Danyl McL writes:
At the start of the year Jacinda Ardern declared that 2019 was her government’s ‘year of delivery’. Last year they were still figuring out how their phones worked. Next year is another election. This is the one that counts; the year they make good on those campaign promises of transformational change to our economy and society. They’re doing this through four huge, hugely ambitious policy projects. Or, at least, they were.
Danyl then looks at their four major projects.
The first transformational project is KiwiBuild: the solution to the housing crisis. It doesn’t appear to be going well, with Judith Collins exposing a new flaw, or scandal or oversight in the scheme roughly every seventy-two hours.
Not far off the truth. They promised 1,000 homes by 30 June. They have 73 days to go and have completed 74 of the 1,000 homes.
The second is the Zero Carbon Act: a framework to price greenhouse emissions and transition us to a green economy. This was supposed to come before select committee in February, but New Zealand First has fought such a prolonged and ruthless campaign against it the prime minister was forced to intervene in the negotiations to ensure its very survival. We don’t know what the act will look like, but Climate Minister James Shaw now predicts our emissions will continue to rise until the mid-2020s, which doesn’t sound hugely reassuring.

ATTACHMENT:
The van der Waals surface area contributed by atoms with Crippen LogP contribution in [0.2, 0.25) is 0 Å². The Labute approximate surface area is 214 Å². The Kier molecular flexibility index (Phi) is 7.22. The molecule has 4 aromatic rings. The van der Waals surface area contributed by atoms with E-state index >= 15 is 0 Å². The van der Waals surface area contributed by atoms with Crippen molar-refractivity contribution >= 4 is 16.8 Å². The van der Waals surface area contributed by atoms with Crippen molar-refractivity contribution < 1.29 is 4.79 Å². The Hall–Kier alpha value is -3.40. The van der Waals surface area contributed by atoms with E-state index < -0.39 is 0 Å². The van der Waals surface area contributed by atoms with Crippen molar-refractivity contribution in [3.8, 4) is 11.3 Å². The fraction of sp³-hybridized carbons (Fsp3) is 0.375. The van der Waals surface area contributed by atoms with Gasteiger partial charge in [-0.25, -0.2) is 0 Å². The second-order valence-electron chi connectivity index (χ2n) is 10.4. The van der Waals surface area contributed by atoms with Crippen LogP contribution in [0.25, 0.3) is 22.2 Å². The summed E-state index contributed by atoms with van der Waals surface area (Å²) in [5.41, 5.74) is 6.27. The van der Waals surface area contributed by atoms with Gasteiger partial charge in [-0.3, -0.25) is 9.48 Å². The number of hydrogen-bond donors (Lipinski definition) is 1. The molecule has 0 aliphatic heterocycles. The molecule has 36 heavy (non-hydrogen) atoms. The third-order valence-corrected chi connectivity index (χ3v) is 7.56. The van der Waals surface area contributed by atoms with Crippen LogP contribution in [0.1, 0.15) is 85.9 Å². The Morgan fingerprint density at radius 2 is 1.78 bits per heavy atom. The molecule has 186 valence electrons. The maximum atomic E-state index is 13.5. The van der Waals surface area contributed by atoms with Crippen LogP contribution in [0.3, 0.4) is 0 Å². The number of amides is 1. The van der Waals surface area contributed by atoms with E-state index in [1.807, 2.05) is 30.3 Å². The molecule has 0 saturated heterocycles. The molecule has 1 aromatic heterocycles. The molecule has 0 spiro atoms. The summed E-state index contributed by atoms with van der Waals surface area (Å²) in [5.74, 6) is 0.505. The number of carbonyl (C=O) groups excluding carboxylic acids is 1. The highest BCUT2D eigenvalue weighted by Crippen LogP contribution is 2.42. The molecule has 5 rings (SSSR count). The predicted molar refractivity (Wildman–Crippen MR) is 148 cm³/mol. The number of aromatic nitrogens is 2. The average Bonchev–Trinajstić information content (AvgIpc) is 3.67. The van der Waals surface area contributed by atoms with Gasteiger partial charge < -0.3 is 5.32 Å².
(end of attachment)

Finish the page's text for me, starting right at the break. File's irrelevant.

GG emissions dropped under National and James Shaw is claiming under his policies they will increase until 2025 or later. How is that delivery?
Next month we get the Wellbeing Budget, built around a ‘living standards’ framework. This is designed to shift the public service away from its neoliberal focus on economic and financial measures and towards ‘human, social and natural capital’, and will let the PM go on TV and talk about how much she cares about Kiwi kids and mums ‘as a mum herself’ If nothing else we can probably put this down as a foregone PR triumph.
The Living Standards Framework was started by Treasury in 2011 under Bill English. Its a worthwhile project but it isn’t about delivery. In terms of delivery the data shows child poverty dropped under National and rose in Labour’s first year of office.
The fourth was the capital gains tax, which Labour has campaigned on for the last three elections – because it is an issue which goes to the heart of inequality in New Zealand – and which they just ditched after one of the most bafflingly disastrous public policy debates imaginable, making John Key’s flag-change campaign look like the Normandy landings. There will be no capital gains tax, the prime minister announced today, and Labour will not campaign for one under her leadership.
So on all four major projects, the Government’s year of delivery is seeing either zero progress or moving backwards.